Even from the higher densely wooded vantage point, the scenery from every direction was certainly incredible with green pine tree forests towering up over the majestic lake.
To me, as an avid Arizona outdoorsman, nothing is worse than hiking out in nature and finding scattered trash along the way. When Jeff and I were trekking closer to the northwest side of the lake, we noticed the trails and fishing areas littered with plastic water bottles, junk food bags, beer cans and broken glass. However, the further away from these fishing spots, the cleaner it became.
Swimming to the Island
After Jeff and I passed the crowds near the northwest parking lot, we noticed there was a long line of people waiting to use the toilet facilities. We just quickly passed by and headed back onto the trail.
While along the trail, we came across a field of tall yellow flowers. On top of every flower were orange butterflies fluttering about. This was quite a beautiful sight contrasting the pine green forest with a deep dark blue lake backdrop.
We eventually reached the crossing point to where Jeff and I were to swim to the small island in the middle of Knoll Lake. We left our backpacks behind and swam across through the cool deep water. Once reaching the island, we snapped a few photos and hung out for a bit. After a little while, we happened to see a rubber raft with an older couple sailing right by our location. The raft was equipped with a quiet electric motor. Asking politely, we hitched a ride back to the mainland where we left our backpacks. I must say, I was drained from swimming fully clothed, carrying a Go Pro and a GPS camera with pouch. My recommendation would be to bring a lightweight floatation device as a backup precaution. I would only recommend strong swimmers to attempt the crossing.
Lunch and Heading Back
Following a great lunch while drinking purified lake water, Jeff and I headed back onto the trail. We kept to the perimeter of the lake as planned and eventually found our way back up to the dried creek bed and steep ascent to our bikes’ location. Hiking back up the cliffy area wasn’t as bad as I thought it was going to be. We maintained a steady pace and switch backed often. Before you know it, we were back on our bikes on route to the campsite to see how the dog was doing.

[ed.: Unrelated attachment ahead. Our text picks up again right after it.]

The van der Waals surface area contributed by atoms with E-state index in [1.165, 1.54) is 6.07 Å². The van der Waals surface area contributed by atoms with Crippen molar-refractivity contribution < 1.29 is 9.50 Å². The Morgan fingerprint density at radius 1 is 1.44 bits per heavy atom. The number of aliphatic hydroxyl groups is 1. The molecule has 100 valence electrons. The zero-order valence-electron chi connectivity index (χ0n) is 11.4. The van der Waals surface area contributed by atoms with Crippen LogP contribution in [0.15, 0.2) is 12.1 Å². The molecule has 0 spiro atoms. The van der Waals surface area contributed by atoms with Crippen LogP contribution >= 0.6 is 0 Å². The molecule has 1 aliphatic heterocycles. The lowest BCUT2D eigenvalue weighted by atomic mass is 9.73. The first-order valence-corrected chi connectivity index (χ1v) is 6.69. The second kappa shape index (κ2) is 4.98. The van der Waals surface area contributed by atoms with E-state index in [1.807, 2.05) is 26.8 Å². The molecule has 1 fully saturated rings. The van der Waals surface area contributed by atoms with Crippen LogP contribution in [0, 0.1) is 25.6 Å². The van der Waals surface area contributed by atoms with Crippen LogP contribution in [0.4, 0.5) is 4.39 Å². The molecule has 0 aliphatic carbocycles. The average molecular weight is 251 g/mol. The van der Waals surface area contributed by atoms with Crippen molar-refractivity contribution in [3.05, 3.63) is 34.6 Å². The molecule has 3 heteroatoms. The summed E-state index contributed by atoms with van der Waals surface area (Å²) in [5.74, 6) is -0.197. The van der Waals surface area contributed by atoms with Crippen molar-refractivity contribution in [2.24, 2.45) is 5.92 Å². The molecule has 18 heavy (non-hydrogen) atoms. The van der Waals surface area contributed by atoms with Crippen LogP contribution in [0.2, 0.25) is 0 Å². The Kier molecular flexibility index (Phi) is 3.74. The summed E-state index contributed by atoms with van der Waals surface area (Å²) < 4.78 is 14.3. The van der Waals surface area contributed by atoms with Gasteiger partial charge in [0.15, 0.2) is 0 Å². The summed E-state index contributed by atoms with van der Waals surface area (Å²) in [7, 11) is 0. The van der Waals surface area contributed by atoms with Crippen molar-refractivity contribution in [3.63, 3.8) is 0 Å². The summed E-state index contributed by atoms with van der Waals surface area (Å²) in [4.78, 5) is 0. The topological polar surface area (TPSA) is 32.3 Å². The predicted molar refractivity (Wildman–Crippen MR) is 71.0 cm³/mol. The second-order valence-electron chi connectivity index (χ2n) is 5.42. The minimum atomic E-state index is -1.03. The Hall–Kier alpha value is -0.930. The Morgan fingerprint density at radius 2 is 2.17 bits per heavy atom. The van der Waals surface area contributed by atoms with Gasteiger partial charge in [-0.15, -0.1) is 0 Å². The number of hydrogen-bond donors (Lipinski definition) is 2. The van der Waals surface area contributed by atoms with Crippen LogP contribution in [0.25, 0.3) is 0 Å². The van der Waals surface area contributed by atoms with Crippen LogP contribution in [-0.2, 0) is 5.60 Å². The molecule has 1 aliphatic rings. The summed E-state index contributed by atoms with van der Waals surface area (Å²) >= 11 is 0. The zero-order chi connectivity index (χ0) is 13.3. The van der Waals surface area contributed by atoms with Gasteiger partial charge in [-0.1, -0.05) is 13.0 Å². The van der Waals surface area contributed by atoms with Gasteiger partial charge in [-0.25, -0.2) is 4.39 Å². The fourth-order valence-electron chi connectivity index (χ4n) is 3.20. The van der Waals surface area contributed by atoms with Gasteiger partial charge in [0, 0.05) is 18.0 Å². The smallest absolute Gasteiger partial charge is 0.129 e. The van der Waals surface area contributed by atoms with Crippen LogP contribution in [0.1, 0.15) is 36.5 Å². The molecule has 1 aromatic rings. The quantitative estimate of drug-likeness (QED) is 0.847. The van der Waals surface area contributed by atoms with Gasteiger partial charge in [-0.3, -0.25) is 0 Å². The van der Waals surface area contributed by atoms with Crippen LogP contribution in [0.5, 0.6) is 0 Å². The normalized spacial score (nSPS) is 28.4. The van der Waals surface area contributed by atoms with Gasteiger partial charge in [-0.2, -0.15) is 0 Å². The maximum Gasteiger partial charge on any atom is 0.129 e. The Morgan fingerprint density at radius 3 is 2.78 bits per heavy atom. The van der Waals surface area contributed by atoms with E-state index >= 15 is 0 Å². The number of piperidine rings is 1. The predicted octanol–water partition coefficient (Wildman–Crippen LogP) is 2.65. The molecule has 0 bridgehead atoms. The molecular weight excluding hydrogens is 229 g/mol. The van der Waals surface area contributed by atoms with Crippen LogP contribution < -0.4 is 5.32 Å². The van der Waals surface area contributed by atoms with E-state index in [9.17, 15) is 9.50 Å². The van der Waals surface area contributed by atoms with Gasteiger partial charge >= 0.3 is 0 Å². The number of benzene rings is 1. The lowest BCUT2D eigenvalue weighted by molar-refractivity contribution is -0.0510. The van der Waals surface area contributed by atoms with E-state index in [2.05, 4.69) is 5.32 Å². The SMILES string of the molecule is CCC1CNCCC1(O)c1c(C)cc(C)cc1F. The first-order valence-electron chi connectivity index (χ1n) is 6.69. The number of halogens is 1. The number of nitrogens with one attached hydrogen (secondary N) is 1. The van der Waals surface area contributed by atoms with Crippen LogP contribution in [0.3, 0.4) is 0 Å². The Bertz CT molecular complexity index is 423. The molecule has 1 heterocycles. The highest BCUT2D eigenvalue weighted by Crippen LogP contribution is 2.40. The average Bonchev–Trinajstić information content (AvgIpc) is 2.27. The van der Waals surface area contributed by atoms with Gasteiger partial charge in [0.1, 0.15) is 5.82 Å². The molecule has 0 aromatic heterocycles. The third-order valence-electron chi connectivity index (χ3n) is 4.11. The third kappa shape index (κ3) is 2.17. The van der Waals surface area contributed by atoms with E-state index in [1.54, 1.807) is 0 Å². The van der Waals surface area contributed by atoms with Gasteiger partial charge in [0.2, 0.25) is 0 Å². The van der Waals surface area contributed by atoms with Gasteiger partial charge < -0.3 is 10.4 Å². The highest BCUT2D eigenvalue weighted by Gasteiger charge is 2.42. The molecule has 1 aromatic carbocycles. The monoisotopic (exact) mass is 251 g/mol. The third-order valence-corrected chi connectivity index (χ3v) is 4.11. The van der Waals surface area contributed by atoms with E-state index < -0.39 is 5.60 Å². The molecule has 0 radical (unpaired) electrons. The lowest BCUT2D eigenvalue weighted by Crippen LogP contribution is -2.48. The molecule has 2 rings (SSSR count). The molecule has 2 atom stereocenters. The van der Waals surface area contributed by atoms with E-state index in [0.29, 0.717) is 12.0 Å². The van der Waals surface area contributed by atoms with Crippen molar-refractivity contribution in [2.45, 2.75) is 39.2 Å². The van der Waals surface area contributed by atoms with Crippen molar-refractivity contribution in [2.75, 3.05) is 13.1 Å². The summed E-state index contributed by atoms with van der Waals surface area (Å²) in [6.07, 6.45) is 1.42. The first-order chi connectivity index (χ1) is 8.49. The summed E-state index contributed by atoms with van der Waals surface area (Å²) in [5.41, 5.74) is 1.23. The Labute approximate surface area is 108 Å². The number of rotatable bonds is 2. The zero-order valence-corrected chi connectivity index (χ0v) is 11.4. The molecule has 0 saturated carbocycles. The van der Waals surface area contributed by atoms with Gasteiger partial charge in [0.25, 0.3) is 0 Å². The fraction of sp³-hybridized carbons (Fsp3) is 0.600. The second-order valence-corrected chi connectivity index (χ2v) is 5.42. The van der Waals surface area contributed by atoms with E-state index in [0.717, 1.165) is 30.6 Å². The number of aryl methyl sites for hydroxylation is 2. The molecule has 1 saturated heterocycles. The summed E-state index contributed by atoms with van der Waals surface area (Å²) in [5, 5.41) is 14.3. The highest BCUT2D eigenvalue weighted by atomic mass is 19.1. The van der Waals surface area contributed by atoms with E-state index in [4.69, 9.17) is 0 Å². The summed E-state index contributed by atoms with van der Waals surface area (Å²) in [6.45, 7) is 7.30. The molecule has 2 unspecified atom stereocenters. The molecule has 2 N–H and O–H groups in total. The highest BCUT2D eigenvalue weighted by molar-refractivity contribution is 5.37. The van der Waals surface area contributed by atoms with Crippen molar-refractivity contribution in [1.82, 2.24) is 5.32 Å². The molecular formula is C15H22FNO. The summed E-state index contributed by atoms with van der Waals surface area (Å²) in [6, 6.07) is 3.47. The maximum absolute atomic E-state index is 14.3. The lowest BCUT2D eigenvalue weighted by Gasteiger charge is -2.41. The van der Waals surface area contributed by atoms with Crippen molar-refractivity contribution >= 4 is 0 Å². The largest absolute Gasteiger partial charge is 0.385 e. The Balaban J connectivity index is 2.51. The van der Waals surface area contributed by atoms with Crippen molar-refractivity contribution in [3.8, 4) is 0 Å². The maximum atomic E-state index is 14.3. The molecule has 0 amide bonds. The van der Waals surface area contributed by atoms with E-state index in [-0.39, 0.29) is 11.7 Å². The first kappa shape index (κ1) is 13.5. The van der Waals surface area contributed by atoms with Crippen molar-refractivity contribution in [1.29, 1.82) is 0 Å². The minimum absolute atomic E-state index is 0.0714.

We decided to take the lost dog back with us to Phoenix to find a good home for him. Currently, the American Bulldog is residing at Jeff’s place.
UPDATE ON THE DOG!
We found the owners of “Baxter.” They live in Youngtown, AZ. They said he ran off into the woods along the Mogollon Rim near Knoll Lake Friday evening. Baxter was alone in the forest for 2 long cold nights. They’ve been happily reunited.
Knoll Lake is quite a spectacular place to visit. Whether you’re hiking, boating, fishing, swimming, or just hanging out soaking up the sun, this lake is great for families. But, please remember to pick up after yourself and to take all belongings back out with you.
For peacefulness and tranquility, I would recommend trekkers to hike down to the southern most point of the lake via Babe Haught Trail. This trail is located off Rt. 300 (Rim Road). Further information regarding this trail can be found at:
View all images of the trail:
View Complete Trekking Analysis One Way
View GPS Map and photo locations:
Traveling from Payson, AZ head east on Route 260. Pass through the town of Star Valley (beware of the radar cameras). Keep heading east on 260 for about 10 miles and take a left turn onto Route 300 (Rim Road). Continue on Route 300 for about 20 miles and follow the Knoll Lake signs. Plenty of free parking in the area.